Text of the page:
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In the Mood Series: Reducing Holiday Stress | MyLifeStages
In case you missed it — the holidays are here. No matter your family structure or the ways you celebrate at this time of year, it’s very easy to feel overwhelmed and stressed.
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Pinterest Pin ItIn the Mood Series: Reducing Holiday Stress

In the Mood Series: Reducing Holiday Stress

Posted on 12/14/2015  by  Healthy Living Blog 

In case you missed it — the holidays are here. No matter your family structure or the ways you celebrate at this time of year, it’s very easy to feel overwhelmed and stressed.

As with most things, “the best defense is a good offense.”

Los Altos psychotherapist and mindfulness-based stress reduction (MBSR) instructor Renée Burgard, L.C.S.W., of Palo Alto Medical Foundation, shares some stress reduction practices you can use during the holidays to keep your mood positive.

“This is a time of year when we want to feel happy, warm connections with those we love, and a sense of peace and joy,” Burgard says. “We’re led to believe we should be having those feelings, but many of us find it hard to access them when we’re overwhelmed and stressed. We may feel like something is wrong with us or wrong with our lives — and that self-judgment can add more stress.”

What can you do to reduce your stress and improve your mood?

“All the suggestions in the world for reducing stress and improving well-being won’t help, unless you know how to use them effectively, rehearse or practice them, and remember to use them,” Burgard emphasizes. “For all that to happen, experimenting and practicing is key.”

You can start your stress reduction experimenting with these easy techniques that Burgard teaches and uses herself, every day:

1. Be Grateful. Take time, once a day, to reflect on something you appreciate or feel grateful for. It can be something really good, something as basic as being able to walk or see, or anything that is going fine and is “not wrong.” Studies have shown that when you practice gratitude daily, and especially if you write it down, you’re cultivating and enhancing your well being and happiness, regardless of other circumstances.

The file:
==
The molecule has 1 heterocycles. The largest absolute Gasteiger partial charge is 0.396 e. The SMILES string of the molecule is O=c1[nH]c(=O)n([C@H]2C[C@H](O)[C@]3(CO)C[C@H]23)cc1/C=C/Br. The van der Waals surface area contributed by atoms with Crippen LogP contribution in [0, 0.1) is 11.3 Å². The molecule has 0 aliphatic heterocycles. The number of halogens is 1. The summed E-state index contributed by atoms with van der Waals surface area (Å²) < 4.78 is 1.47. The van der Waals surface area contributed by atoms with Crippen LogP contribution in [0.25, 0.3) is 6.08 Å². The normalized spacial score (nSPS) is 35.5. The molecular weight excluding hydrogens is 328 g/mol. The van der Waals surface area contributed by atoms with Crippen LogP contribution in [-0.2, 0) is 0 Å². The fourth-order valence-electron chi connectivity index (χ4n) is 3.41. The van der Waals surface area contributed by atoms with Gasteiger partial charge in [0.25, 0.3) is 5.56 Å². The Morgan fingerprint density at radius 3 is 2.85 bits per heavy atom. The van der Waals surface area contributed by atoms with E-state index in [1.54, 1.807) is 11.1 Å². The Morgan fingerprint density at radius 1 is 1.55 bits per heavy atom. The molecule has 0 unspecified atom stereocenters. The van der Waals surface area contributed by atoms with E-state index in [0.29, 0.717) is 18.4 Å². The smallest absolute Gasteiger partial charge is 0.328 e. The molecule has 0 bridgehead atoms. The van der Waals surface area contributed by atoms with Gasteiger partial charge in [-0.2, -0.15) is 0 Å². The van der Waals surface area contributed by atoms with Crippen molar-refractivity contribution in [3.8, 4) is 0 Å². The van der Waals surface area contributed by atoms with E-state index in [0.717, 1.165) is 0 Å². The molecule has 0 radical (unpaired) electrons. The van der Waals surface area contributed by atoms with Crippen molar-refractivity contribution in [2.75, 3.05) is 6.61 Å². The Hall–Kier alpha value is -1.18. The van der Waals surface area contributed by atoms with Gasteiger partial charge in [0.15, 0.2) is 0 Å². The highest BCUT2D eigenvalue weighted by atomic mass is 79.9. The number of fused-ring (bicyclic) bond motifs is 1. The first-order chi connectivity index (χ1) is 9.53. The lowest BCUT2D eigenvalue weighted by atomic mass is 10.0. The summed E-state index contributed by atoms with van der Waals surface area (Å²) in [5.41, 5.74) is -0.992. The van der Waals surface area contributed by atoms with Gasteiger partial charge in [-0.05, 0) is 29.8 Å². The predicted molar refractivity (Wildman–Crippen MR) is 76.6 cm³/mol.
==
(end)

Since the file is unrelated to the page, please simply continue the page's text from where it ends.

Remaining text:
2. Breathe, Observe and Stretch. If you start feeling overwhelmed or are fixating on how much there is to do, just stop and breathe.

  • First, breathe in and out once and say to yourself: “Stop. I’m noticing I’m feeling ____ (an emotion you’re feeling — it can be as simple as just ‘unpleasant’). By breathing and saying this, you are engaging your “witnessing mind.” This is mindfulness in action! Instead of being immersed in distress, you are observing it, which is very different. The brief mental space this creates makes room for other ways of responding, and new, more positive feelings and ideas.
  • Next, observe your body and say to yourself: “I’m noticing my breathing is feeling ____ (shallow, deep, fast, slow, etc.); my ____ (body area) feels____ (sensation: tight, calm, hot, cold, tingling, energized, etc.).”
  • Lastly, take care of your body, calm yourself and loosen some inner knots. Slowly stretch once or twice with awareness of your breathing while you stretch, releasing tension through your body one place at a time while you hold your stretch. You can also draw circles with your shoulders, your chin, your elbows, your hands, your toes and feet, and your torso. Remember: keep breathing!

3. Question Assumptions. There often is too much to do, and we think we “have to” do everything. Practice questioning those assumptions, and don’t believe everything you think! Ask yourself, “Am I sure this is 100 percent true?"

4. Wish Everyone Well. Use phrases like the following to wish yourself and others well: “may (I/you/we) be safe,” “may (I/you/we) be healthy,” “may (I/you/we) be happy,” and “may (I/you/we) find peace.”

Burgard encourages everyone to experiment with different practices to manage their stress and improve their mood.

“Whether it’s applying these practices or learning other ways to cope with stress, or using an MBSR technique, I sincerely hope you’re able to experience moments of relief and create more spaces for joy this holiday season and throughout the year.”

You can learn more about stress by taking this quiz.

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Renée Burgard, L.C.S.W., of Palo Alto Medical Foundation, is a Los Altos psychotherapist and mindfulness-based stress reduction (MBSR) instructor.